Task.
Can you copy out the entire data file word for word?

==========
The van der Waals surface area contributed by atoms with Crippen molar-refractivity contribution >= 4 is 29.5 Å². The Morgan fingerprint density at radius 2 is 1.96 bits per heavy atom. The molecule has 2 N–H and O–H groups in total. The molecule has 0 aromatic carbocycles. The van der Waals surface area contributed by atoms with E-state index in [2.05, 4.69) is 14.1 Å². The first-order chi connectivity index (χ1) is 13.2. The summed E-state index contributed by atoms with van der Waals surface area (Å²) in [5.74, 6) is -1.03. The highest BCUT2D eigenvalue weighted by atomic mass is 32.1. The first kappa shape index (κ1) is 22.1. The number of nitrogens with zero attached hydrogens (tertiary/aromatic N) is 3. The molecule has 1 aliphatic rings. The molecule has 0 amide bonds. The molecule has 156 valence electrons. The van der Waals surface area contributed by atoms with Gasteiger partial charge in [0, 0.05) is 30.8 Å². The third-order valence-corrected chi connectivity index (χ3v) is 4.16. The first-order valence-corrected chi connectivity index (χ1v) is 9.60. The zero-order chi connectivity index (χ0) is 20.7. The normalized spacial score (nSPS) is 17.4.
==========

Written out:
The van der Waals surface area contributed by atoms with Crippen molar-refractivity contribution >= 4 is 29.5 Å². The Morgan fingerprint density at radius 2 is 1.96 bits per heavy atom. The molecule has 2 N–H and O–H groups in total. The molecule has 0 aromatic carbocycles. The van der Waals surface area contributed by atoms with E-state index in [2.05, 4.69) is 14.1 Å². The first-order chi connectivity index (χ1) is 13.2. The summed E-state index contributed by atoms with van der Waals surface area (Å²) in [5.74, 6) is -1.03. The highest BCUT2D eigenvalue weighted by atomic mass is 32.1. The first kappa shape index (κ1) is 22.1. The number of nitrogens with zero attached hydrogens (tertiary/aromatic N) is 3. The molecule has 1 aliphatic rings. The molecule has 0 amide bonds. The molecule has 156 valence electrons. The van der Waals surface area contributed by atoms with Gasteiger partial charge in [0, 0.05) is 30.8 Å². The third-order valence-corrected chi connectivity index (χ3v) is 4.16. The first-order valence-corrected chi connectivity index (χ1v) is 9.60. The zero-order chi connectivity index (χ0) is 20.7. The normalized spacial score (nSPS) is 17.4.